Well, that's what I was asking, is there a cost to it in my situation?

Also, where is AVS (half refresh rate) really effective for?
There is no cost to adaptive, or its so small it cant be detected.

Can't think of a situation where half refresh is needed...
 

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-- Adaptive VSYNC looks visually exactly like VSYNC ON whenever framerate matches refresh rate.
-- Adaptive VSYNC looks visually exactly like VSYNC OFF whenever framerate falls below refresh rate.

Adaptive VSYNC is simply a special mode of VSYNC OFF where the graphics drivers intelligently steers the tearing to be off the edge of the screen (via timing the frames), on a best-effort basis. So no extra frame buffers are used for Adaptive VSYNC than for VSYNC OFF. Adaptive VSYNC is kind of like an input-lag-reduced VSYNC ON, which is a great compromise for people who want the perfect motion fluidity of framerate=Hz of VSYNC ON but hate the input lag issues of VSYNC ON.

If you're always running framerates below refresh rates, Adaptive VSYNC will always look like VSYNC OFF, and there's really no difference in tearing. The pros/cons for your eyes basically occurs whenever you're sometimes at framerate=Hz and sometimes framerate lower than Hz.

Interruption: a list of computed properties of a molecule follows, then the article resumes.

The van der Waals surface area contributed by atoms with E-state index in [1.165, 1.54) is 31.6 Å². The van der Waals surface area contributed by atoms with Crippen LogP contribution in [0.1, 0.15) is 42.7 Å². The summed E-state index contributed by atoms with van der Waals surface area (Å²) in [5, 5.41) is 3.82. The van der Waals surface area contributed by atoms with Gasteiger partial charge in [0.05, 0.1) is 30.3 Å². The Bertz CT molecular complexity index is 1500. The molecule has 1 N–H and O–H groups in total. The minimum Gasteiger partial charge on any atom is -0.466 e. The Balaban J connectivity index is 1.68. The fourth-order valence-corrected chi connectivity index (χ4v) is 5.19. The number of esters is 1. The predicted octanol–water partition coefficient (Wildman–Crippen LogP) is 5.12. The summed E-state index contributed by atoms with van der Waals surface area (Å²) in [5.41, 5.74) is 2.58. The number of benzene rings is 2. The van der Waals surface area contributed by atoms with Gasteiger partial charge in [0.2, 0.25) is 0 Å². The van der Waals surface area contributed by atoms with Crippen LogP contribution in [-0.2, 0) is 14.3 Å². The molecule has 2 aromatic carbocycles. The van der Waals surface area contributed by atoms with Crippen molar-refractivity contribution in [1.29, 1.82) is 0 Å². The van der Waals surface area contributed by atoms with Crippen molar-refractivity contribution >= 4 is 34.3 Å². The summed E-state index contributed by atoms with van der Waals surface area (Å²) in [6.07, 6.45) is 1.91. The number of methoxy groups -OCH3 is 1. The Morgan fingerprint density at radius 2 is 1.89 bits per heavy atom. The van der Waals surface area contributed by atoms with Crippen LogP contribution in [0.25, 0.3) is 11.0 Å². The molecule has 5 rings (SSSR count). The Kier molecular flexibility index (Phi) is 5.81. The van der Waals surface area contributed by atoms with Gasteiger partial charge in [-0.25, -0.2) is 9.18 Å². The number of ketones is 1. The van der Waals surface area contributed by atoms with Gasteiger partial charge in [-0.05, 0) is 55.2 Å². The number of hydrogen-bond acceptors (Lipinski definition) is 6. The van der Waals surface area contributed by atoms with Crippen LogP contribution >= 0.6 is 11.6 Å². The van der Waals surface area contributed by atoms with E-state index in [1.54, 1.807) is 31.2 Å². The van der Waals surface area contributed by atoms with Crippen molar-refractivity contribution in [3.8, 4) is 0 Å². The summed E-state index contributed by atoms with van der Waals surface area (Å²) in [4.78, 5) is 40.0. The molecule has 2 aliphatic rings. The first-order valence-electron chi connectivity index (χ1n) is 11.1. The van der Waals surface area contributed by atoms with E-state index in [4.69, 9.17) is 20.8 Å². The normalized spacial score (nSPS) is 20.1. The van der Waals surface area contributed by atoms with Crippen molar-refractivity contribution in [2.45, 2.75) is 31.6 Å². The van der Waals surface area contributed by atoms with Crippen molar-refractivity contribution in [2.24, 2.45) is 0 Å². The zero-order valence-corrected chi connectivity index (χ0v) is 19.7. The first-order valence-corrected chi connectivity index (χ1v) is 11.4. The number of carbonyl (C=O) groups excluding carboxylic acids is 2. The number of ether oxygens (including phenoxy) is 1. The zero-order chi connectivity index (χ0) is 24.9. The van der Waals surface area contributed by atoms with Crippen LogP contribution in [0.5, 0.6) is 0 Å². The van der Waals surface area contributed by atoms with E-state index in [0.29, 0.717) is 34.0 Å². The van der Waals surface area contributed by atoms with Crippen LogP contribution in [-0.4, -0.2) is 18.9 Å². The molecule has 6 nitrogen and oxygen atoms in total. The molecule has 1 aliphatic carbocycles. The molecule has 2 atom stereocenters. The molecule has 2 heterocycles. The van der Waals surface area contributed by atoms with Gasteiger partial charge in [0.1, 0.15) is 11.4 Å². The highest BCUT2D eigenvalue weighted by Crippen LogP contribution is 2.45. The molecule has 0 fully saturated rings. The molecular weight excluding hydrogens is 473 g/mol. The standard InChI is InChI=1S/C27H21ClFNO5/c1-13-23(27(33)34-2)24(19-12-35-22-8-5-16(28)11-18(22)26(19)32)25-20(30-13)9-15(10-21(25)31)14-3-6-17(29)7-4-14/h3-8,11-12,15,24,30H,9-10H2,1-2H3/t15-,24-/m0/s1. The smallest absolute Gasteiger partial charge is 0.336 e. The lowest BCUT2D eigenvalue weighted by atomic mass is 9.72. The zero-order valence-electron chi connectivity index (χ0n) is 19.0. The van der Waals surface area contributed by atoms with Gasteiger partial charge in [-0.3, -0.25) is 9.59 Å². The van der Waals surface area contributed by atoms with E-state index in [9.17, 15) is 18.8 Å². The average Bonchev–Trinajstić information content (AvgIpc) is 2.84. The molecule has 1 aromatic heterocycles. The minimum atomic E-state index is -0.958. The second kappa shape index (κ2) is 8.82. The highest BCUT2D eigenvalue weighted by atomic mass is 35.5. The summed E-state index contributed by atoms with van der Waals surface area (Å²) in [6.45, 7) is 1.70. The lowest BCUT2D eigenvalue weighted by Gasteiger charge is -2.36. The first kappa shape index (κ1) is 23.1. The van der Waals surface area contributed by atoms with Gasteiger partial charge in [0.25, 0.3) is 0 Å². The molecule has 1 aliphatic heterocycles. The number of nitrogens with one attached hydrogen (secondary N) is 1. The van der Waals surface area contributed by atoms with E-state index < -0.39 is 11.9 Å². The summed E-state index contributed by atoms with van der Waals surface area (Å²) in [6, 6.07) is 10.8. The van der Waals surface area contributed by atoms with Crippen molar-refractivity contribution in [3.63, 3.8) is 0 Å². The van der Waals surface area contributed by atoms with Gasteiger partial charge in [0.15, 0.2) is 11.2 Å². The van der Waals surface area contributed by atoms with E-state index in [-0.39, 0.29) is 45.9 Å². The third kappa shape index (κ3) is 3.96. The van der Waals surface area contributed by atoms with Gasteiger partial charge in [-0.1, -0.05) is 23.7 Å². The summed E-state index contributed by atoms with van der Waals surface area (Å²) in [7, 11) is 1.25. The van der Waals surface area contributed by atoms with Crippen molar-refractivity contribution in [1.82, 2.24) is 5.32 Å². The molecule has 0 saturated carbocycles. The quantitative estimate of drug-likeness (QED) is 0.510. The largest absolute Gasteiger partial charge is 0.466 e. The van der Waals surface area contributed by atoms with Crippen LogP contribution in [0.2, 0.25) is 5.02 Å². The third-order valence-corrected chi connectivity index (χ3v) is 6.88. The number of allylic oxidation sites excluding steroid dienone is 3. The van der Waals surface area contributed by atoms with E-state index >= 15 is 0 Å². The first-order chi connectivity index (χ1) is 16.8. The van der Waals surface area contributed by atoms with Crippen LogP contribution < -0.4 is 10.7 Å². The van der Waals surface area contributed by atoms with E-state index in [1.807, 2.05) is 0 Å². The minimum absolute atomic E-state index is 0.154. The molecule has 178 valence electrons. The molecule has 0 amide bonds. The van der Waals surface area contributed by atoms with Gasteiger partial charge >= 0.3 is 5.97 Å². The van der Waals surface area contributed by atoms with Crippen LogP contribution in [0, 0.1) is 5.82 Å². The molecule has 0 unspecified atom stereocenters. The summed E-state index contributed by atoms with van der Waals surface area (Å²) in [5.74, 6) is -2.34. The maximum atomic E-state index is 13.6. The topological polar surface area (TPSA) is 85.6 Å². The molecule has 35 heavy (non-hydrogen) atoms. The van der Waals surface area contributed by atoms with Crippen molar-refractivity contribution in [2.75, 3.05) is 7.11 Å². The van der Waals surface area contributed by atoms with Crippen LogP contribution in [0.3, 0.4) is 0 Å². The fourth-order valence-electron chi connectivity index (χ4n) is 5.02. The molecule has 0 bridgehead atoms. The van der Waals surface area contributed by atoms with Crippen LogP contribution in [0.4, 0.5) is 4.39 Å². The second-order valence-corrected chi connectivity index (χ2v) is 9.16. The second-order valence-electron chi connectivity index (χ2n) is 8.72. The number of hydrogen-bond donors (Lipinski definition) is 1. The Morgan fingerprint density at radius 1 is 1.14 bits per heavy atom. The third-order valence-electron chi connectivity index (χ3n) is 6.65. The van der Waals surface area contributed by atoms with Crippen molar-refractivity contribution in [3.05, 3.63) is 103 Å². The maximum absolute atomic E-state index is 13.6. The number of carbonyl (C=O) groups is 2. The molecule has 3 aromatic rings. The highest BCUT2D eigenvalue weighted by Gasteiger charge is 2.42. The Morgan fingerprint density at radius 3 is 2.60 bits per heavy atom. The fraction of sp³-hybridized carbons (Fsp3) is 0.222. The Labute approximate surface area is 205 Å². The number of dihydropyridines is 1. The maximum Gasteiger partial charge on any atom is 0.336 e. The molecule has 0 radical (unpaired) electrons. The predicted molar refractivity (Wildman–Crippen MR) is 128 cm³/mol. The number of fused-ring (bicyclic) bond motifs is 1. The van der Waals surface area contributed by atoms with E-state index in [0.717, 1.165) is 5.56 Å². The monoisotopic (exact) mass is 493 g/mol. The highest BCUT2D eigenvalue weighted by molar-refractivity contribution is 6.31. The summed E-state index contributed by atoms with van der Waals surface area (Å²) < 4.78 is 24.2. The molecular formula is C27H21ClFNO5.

With VSYNC ON:
...framerates that occasionally dip lower than Hz, will cause a sudden division of framerates (e.g. 120fps -> 60fps -> 40fps -> 30fps) accompanied by sudden annoying increases/fluctuations in input lag. Some people who really hate tearing, still prefer this setting.

With Adaptive VSYNC:
...framerates that occasionally dip lower than Hz, will cause tearing to suddenly appear, it just behaves exactly like VSYNC OFF. You won't get the sudden dramatic changes of input lag that occurs with framerate fluctuations with VSYNC ON.

That said, if your framerate is always below refresh rate, it doesn't matter if it's VSYNC OFF or Adaptive VSYNC since both behave exactly the same in that case (motion, tearing, lag). Adaptive is useful if you're often framerate=Hz (but not sustaining it at all times).